Night had fallen when he reached the wigwam and Sishetakushin and Mookoomahn had already arrived after their day’s hunt. It was a proud moment for Bob when he entered the lodge and threw down the bear skin for their inspection. They spread it out and examined it, and a great deal of talking ensued. Bob, in the best Indian he could command, explained where he had found the “mushku” and how he had killed it, and his story was listened to with intense interest. When he was through Sishetakushin said that the “Snow Brother,” as they called Bob, was a great hunter, and should be an Indian; for only an Indian would have the courage to attack a bear in its den single handed. Bob had risen very perceptibly in their estimation. All doubt of his skill and prowess as a hunter had been removed. He had won a new place, and was now to be considered as their equal in the chase.
The following morning the two Indians assisted Bob to haul the bear’s meat to camp. No part of it was allowed to waste. In the wigwam it was thawed and then the flesh stripped from the bones, and that not required for immediate use was permitted to freeze again that it might keep sweet until needed. The skull was thoroughly cleaned and fastened to a high branch of a tree as an offering to the Manitou. Sishetakushin explained to Bob that unless this was done the Great Spirit would punish them by driving all other bears beyond the reach of their guns and traps in future.
For several days a storm had been threatening, and that night it broke with all the terrifying fury of the north. The wind shrieked through the forest and shook the wigwam as though it would tear it away. The air was filled with a swirling, blinding mass of snow and any one venturing a dozen paces from the lodge could hardly have found his way back to it again. For three days the storm lasted, and the Indians turned these three days into a period of feasting. A big kettle of bear’s meat always hung over the fire, and surrounding it pieces of the meat were impaled upon sticks to roast. It seemed to Bob as though the Indians would never have enough to eat.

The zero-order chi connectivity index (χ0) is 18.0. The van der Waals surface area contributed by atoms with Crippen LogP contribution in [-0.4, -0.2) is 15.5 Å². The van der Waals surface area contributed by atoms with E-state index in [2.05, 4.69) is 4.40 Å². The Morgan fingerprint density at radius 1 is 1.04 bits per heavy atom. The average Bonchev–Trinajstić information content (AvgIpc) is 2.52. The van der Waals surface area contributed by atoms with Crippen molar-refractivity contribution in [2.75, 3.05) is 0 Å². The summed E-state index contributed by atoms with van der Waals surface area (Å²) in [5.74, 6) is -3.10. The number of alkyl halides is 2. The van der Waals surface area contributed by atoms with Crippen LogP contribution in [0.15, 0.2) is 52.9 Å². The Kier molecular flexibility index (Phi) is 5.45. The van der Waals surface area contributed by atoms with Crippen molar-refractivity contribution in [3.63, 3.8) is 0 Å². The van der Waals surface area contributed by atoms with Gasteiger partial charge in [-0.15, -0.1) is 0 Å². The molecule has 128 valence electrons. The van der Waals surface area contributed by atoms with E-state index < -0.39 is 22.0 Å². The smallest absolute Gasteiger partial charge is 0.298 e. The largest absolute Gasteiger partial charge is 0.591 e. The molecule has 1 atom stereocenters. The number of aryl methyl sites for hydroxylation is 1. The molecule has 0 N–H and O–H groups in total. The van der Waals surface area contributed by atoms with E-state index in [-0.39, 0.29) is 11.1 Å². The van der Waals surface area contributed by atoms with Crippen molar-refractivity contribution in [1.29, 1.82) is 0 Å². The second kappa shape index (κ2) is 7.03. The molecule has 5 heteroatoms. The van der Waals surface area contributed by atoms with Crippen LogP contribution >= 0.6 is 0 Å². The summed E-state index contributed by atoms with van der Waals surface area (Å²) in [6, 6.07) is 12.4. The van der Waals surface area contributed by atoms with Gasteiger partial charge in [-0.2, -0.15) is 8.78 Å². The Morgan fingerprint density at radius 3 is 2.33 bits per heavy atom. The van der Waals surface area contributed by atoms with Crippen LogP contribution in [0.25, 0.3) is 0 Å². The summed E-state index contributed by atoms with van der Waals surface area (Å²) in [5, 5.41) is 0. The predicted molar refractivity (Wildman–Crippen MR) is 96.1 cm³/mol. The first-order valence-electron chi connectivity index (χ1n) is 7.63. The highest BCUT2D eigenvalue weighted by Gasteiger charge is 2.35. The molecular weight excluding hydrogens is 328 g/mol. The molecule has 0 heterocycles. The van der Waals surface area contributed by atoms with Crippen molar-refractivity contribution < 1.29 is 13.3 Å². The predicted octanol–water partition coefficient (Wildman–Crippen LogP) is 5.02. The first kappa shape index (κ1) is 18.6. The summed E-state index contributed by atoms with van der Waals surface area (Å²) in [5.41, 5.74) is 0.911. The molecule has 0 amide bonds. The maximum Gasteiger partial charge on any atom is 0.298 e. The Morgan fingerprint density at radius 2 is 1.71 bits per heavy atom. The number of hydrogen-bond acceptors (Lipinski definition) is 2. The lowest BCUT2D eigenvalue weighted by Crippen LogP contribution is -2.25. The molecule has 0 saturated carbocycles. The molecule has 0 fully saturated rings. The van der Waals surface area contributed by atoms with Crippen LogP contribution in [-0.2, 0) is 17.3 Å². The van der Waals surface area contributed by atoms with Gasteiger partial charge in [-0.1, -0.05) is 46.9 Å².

Finally the storm cleared, and then it was discovered that the ptarmigans and rabbits, which had been so plentiful and constituted their chief source of food supply, had disappeared as if by magic. Not a ptarmigan fluttered before the hunter, and no rabbit tracks broke the smooth white snow beneath the bushes.
The jerked venison was gone and the only food remaining was the bear meat. A hurried consultation was held, and it was decided to push on still farther to the northward in the hope of meeting the invisible herds of caribou that somewhere in those limitless, frozen barrens were wandering unmolested.
ONE OF THE TRIBE
If Bob Gray had held any secret hope that the Indians would eventually listen to his plea to guide him back to the Big Hill trail it was mercilessly swept away by the next move, for again they faced steadily towards the north. Whenever he thought of home a lump came into his throat, but he always swallowed it bravely and said to himself: